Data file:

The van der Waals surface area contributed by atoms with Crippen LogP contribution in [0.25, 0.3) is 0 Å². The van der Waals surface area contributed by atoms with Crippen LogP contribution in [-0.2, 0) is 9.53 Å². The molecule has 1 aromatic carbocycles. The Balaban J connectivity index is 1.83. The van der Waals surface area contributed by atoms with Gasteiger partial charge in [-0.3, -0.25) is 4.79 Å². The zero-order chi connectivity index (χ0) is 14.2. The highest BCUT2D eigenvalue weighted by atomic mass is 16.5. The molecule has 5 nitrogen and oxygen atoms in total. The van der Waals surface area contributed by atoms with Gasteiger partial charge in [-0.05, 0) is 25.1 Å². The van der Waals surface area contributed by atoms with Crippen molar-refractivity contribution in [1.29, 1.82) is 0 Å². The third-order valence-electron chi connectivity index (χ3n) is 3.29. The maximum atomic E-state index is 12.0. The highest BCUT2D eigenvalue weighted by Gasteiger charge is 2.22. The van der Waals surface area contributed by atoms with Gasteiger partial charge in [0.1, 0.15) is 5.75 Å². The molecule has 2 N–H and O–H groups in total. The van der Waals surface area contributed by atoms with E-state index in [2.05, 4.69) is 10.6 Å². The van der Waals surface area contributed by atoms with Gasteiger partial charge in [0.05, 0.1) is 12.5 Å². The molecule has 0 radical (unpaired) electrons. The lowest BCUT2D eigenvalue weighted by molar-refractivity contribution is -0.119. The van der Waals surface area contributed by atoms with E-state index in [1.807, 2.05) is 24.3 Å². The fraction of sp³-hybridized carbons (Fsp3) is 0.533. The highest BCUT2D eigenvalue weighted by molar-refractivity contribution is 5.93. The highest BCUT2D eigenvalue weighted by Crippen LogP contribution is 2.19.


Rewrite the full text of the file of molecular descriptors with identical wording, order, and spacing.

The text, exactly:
The van der Waals surface area contributed by atoms with Crippen LogP contribution in [0.25, 0.3) is 0 Å². The van der Waals surface area contributed by atoms with Crippen LogP contribution in [-0.2, 0) is 9.53 Å². The molecule has 1 aromatic carbocycles. The Balaban J connectivity index is 1.83. The van der Waals surface area contributed by atoms with Gasteiger partial charge in [-0.3, -0.25) is 4.79 Å². The zero-order chi connectivity index (χ0) is 14.2. The highest BCUT2D eigenvalue weighted by atomic mass is 16.5. The molecule has 5 nitrogen and oxygen atoms in total. The van der Waals surface area contributed by atoms with Gasteiger partial charge in [-0.05, 0) is 25.1 Å². The van der Waals surface area contributed by atoms with Crippen molar-refractivity contribution in [1.29, 1.82) is 0 Å². The third-order valence-electron chi connectivity index (χ3n) is 3.29. The maximum atomic E-state index is 12.0. The highest BCUT2D eigenvalue weighted by Gasteiger charge is 2.22. The van der Waals surface area contributed by atoms with Gasteiger partial charge in [0.1, 0.15) is 5.75 Å². The molecule has 2 N–H and O–H groups in total. The van der Waals surface area contributed by atoms with E-state index in [2.05, 4.69) is 10.6 Å². The van der Waals surface area contributed by atoms with Gasteiger partial charge in [0.05, 0.1) is 12.5 Å². The molecule has 0 radical (unpaired) electrons. The lowest BCUT2D eigenvalue weighted by molar-refractivity contribution is -0.119. The van der Waals surface area contributed by atoms with E-state index in [1.807, 2.05) is 24.3 Å². The fraction of sp³-hybridized carbons (Fsp3) is 0.533. The highest BCUT2D eigenvalue weighted by molar-refractivity contribution is 5.93. The highest BCUT2D eigenvalue weighted by Crippen LogP contribution is 2.19.